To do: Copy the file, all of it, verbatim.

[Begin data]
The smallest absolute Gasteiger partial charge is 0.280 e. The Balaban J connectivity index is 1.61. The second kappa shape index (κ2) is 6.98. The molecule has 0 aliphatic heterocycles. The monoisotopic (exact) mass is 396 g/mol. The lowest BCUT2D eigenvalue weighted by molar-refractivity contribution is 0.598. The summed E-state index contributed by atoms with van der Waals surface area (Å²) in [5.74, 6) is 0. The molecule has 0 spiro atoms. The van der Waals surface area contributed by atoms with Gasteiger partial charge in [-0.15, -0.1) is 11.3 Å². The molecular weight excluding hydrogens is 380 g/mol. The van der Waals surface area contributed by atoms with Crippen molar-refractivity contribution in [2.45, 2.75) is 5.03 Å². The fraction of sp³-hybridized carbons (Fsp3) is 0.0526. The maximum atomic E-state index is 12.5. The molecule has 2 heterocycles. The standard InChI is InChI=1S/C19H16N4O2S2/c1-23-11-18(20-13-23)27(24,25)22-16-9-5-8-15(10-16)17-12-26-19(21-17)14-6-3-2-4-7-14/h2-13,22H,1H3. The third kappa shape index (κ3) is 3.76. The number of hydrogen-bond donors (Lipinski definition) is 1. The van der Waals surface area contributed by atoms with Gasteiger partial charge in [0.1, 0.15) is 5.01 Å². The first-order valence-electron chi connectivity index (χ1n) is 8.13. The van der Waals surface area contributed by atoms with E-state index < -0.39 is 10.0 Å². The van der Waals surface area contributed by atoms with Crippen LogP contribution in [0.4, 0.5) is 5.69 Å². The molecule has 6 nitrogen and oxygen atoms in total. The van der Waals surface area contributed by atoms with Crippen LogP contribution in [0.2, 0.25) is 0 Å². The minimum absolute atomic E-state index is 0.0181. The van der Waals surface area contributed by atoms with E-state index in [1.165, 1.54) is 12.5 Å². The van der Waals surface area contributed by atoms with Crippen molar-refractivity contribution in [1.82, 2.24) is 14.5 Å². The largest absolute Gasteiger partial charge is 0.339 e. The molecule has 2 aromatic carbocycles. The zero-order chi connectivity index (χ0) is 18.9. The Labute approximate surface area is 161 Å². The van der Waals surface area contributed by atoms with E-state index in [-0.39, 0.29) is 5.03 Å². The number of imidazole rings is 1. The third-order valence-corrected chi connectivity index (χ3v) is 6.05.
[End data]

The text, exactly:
The smallest absolute Gasteiger partial charge is 0.280 e. The Balaban J connectivity index is 1.61. The second kappa shape index (κ2) is 6.98. The molecule has 0 aliphatic heterocycles. The monoisotopic (exact) mass is 396 g/mol. The lowest BCUT2D eigenvalue weighted by molar-refractivity contribution is 0.598. The summed E-state index contributed by atoms with van der Waals surface area (Å²) in [5.74, 6) is 0. The molecule has 0 spiro atoms. The van der Waals surface area contributed by atoms with Gasteiger partial charge in [-0.15, -0.1) is 11.3 Å². The molecular weight excluding hydrogens is 380 g/mol. The van der Waals surface area contributed by atoms with Crippen molar-refractivity contribution in [2.45, 2.75) is 5.03 Å². The fraction of sp³-hybridized carbons (Fsp3) is 0.0526. The maximum atomic E-state index is 12.5. The molecule has 2 heterocycles. The standard InChI is InChI=1S/C19H16N4O2S2/c1-23-11-18(20-13-23)27(24,25)22-16-9-5-8-15(10-16)17-12-26-19(21-17)14-6-3-2-4-7-14/h2-13,22H,1H3. The third kappa shape index (κ3) is 3.76. The number of hydrogen-bond donors (Lipinski definition) is 1. The van der Waals surface area contributed by atoms with Gasteiger partial charge in [0.1, 0.15) is 5.01 Å². The first-order valence-electron chi connectivity index (χ1n) is 8.13. The van der Waals surface area contributed by atoms with E-state index < -0.39 is 10.0 Å². The van der Waals surface area contributed by atoms with Crippen LogP contribution in [0.4, 0.5) is 5.69 Å². The molecule has 6 nitrogen and oxygen atoms in total. The van der Waals surface area contributed by atoms with Crippen LogP contribution in [0.2, 0.25) is 0 Å². The minimum absolute atomic E-state index is 0.0181. The van der Waals surface area contributed by atoms with E-state index in [1.165, 1.54) is 12.5 Å². The van der Waals surface area contributed by atoms with Crippen molar-refractivity contribution in [1.82, 2.24) is 14.5 Å². The largest absolute Gasteiger partial charge is 0.339 e. The molecule has 2 aromatic carbocycles. The zero-order chi connectivity index (χ0) is 18.9. The Labute approximate surface area is 161 Å². The van der Waals surface area contributed by atoms with E-state index in [-0.39, 0.29) is 5.03 Å². The number of imidazole rings is 1. The third-order valence-corrected chi connectivity index (χ3v) is 6.05.